A Stranger in Olondria
Jevick, the pepper merchant's son, has been raised on stories of Olondria, a distant land where books are as common as they are rare in his home. When his father dies and Jevick takes his place on the yearly selling trip to Olondria, Jevick's life is as close to perfect as he can imagine. But... show more
Jevick, the pepper merchant's son, has been raised on stories of Olondria, a distant land where books are as common as they are rare in his home. When his father dies and Jevick takes his place on the yearly selling trip to Olondria, Jevick's life is as close to perfect as he can imagine. But just as he revels in Olondria's Rabelaisian Feast of Birds, he is pulled drastically off course and becomes haunted by the ghost of an illiterate young girl.In desperation, Jevick seeks the aid of Olondrian priests and quickly becomes a pawn in the struggle between the empire's two most powerful cults. Yet even as the country shimmers on the cusp of war, he must face his ghost and learn her story before he has any chance of becoming free by setting her free: an ordeal that challenges his understanding of art and life, home and exile, and the limits of that seductive necromancy, reading.A Stranger in Olondria is a skillful and immersive debut fantasy novel that pulls the reader in deeper and deeper with twists and turns reminiscent of George R. R. Martin and Joe Hill.Sofia Samatar is an American of Somali and Swiss German Mennonite background. She wrote A Stranger in Olondria in Yambio, south Sudan, where she worked as an English teacher. She has worked in Egypt and is pursuing a PhD in African languages and literature at the University of Madison, Wisconsin.
Publish date: April 24th 2013
Publisher: Small Beer Press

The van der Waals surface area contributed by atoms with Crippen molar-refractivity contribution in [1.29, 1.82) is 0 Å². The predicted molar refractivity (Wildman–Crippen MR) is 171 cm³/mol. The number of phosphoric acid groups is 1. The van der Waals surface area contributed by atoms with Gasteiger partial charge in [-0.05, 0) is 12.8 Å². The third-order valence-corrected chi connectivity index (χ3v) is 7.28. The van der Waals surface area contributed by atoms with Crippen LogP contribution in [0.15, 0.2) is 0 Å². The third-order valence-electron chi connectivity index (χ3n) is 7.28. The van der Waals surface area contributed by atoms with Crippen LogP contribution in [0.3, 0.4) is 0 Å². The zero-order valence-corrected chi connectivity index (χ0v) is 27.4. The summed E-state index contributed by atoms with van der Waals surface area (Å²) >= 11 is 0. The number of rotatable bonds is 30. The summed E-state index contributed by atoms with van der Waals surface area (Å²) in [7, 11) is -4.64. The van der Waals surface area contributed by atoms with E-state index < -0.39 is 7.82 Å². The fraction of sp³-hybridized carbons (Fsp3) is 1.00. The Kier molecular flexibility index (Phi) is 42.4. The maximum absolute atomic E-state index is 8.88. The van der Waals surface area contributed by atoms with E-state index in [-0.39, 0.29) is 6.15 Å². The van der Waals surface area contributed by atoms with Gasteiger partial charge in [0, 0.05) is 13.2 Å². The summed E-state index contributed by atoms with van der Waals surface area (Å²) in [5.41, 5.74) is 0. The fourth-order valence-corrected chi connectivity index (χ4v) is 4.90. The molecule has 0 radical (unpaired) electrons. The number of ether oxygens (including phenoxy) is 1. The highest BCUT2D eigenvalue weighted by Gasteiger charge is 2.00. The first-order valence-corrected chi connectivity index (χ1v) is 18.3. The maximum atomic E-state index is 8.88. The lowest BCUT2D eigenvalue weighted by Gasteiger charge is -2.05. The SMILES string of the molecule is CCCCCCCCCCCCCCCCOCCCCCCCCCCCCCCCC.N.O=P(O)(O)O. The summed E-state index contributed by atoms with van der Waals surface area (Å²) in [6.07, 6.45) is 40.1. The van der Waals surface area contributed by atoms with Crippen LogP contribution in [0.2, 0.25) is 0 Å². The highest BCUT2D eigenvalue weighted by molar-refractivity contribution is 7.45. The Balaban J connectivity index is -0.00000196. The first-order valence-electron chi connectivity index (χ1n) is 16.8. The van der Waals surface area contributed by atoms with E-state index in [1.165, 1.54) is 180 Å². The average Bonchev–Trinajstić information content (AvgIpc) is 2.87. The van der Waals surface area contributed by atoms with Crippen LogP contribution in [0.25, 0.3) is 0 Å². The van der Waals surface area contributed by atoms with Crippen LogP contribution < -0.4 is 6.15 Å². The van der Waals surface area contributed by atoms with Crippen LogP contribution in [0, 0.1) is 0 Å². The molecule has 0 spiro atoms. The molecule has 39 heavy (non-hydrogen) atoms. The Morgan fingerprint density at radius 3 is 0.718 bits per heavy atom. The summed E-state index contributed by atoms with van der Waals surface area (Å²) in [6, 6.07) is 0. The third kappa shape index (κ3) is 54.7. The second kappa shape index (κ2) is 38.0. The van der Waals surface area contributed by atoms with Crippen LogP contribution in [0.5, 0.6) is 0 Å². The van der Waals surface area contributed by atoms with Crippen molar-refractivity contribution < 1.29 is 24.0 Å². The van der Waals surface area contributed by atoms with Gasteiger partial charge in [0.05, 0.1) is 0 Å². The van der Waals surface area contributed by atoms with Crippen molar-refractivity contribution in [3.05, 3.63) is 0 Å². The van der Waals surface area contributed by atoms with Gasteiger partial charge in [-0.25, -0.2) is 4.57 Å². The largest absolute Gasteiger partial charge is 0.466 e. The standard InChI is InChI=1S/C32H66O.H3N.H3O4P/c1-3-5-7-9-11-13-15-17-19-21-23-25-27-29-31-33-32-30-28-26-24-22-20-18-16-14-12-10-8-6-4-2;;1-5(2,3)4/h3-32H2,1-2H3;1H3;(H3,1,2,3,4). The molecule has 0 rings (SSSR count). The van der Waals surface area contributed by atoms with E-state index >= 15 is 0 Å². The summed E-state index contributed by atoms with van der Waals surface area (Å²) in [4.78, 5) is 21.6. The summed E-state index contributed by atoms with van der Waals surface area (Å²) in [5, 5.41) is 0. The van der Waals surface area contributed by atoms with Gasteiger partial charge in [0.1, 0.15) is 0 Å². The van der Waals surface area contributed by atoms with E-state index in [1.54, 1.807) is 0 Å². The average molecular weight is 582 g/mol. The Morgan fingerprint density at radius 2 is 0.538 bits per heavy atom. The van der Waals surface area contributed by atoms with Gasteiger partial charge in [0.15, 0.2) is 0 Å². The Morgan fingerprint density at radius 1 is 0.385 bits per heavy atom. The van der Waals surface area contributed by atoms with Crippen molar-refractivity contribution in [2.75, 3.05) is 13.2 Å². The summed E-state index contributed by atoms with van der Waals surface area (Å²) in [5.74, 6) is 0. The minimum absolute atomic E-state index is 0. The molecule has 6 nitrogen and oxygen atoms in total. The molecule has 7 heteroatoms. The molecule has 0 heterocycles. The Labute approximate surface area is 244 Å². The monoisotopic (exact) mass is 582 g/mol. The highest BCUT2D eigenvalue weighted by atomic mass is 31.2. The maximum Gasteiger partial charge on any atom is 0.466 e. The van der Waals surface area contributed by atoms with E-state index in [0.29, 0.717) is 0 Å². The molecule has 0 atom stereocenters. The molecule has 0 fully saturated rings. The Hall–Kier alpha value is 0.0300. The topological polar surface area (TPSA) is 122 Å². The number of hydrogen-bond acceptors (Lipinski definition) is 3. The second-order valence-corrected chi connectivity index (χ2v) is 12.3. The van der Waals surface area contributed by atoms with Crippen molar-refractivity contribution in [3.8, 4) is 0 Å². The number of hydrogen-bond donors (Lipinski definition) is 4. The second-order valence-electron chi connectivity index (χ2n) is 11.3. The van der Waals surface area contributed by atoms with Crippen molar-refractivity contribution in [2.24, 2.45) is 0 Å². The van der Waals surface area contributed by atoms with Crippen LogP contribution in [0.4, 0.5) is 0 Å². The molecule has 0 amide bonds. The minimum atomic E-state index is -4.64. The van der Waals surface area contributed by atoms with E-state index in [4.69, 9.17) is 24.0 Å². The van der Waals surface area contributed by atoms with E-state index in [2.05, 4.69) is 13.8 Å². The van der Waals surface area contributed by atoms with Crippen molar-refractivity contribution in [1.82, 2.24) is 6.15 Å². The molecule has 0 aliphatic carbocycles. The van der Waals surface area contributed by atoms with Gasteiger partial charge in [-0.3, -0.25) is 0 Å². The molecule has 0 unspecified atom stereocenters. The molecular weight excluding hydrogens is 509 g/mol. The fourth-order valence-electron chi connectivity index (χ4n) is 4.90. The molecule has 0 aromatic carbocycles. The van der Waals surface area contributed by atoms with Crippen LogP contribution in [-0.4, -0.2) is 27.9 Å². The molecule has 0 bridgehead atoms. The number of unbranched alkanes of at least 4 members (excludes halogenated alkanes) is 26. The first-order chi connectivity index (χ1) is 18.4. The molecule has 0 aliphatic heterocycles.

Pages no: 299
Edition language: English
Beautiful, slow-paced, sad. Linear storytelling makes it a more accessible starting point than The Winged Histories.
This book has some of the most gorgeous language I've read in years. It is lush, rich, and evocative. In places it reads like long form poetry (which should come as no huge shock since Samatar writes poetry as well). It reminded me of Gabriel Garcia Marquez and Percy Shelley. Here's the thing though...
105. A STRANGER IN OLONDRIA, BY SOFIA SAMATAR Recommended to me by an old friend, who I hadn’t seen in a long time. Synopsis: Jevick’s father decides to hire an Olondrian tutor for him. Olondria is a faraway land, much different from Jevick’s birthplace, and seems like a fairy tale to him. When his ...
I’ve been meaning to read Samatar’s debut since it came out two years ago. It’s a really engrossing book, which probably deserves more space than I can give it here. It’s about family and myth and home, about history and colonialism. But most of all it’s about books, and a relationship with books. S...
The writing in this book is unbelievably beautiful. So much so that I kept going after the first 30%, where nothing happened at all. Okay, not entirely nothing, but not enough to fill more than a dozen pages of my usual fare. Most of this initial section is devoted to the narrator's love of boo...